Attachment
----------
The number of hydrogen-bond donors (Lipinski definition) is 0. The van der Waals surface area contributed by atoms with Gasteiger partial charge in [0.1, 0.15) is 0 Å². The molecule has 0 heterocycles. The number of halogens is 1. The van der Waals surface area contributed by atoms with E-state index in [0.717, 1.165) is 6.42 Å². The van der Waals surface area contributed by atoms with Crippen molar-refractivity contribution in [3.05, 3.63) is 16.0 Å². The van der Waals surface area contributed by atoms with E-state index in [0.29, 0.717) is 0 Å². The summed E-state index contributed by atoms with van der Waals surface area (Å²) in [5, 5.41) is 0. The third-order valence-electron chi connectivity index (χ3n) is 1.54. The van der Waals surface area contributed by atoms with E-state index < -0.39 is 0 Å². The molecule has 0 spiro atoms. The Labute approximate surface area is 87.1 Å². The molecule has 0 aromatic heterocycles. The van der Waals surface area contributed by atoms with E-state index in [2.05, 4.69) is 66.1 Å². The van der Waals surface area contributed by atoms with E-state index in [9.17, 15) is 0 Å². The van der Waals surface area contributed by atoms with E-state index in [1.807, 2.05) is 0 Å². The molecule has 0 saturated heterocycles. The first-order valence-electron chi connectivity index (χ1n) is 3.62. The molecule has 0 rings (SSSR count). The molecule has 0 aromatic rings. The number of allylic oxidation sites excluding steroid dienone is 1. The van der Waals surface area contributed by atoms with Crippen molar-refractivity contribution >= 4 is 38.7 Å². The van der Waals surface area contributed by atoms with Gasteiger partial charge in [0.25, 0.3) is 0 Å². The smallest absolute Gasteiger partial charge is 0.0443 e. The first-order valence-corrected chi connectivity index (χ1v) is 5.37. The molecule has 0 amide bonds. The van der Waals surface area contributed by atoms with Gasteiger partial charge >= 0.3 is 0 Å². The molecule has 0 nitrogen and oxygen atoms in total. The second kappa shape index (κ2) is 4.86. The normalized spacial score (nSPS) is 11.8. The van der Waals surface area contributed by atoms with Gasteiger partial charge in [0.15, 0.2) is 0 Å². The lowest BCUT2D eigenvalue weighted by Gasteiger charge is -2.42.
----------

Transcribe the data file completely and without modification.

The number of hydrogen-bond donors (Lipinski definition) is 0. The van der Waals surface area contributed by atoms with Gasteiger partial charge in [0.1, 0.15) is 0 Å². The molecule has 0 heterocycles. The number of halogens is 1. The van der Waals surface area contributed by atoms with E-state index in [0.717, 1.165) is 6.42 Å². The van der Waals surface area contributed by atoms with Crippen molar-refractivity contribution in [3.05, 3.63) is 16.0 Å². The van der Waals surface area contributed by atoms with E-state index in [0.29, 0.717) is 0 Å². The summed E-state index contributed by atoms with van der Waals surface area (Å²) in [5, 5.41) is 0. The third-order valence-electron chi connectivity index (χ3n) is 1.54. The van der Waals surface area contributed by atoms with E-state index < -0.39 is 0 Å². The molecule has 0 spiro atoms. The Labute approximate surface area is 87.1 Å². The molecule has 0 aromatic heterocycles. The van der Waals surface area contributed by atoms with E-state index in [2.05, 4.69) is 66.1 Å². The van der Waals surface area contributed by atoms with E-state index in [9.17, 15) is 0 Å². The van der Waals surface area contributed by atoms with E-state index in [1.807, 2.05) is 0 Å². The molecule has 0 saturated heterocycles. The first-order valence-electron chi connectivity index (χ1n) is 3.62. The molecule has 0 rings (SSSR count). The molecule has 0 aromatic rings. The number of allylic oxidation sites excluding steroid dienone is 1. The van der Waals surface area contributed by atoms with Crippen molar-refractivity contribution >= 4 is 38.7 Å². The van der Waals surface area contributed by atoms with Gasteiger partial charge in [0.25, 0.3) is 0 Å². The smallest absolute Gasteiger partial charge is 0.0443 e. The first-order valence-corrected chi connectivity index (χ1v) is 5.37. The molecule has 0 amide bonds. The van der Waals surface area contributed by atoms with Gasteiger partial charge >= 0.3 is 0 Å². The molecule has 0 nitrogen and oxygen atoms in total. The second kappa shape index (κ2) is 4.86. The normalized spacial score (nSPS) is 11.8. The van der Waals surface area contributed by atoms with Gasteiger partial charge in [0.15, 0.2) is 0 Å². The lowest BCUT2D eigenvalue weighted by Gasteiger charge is -2.42.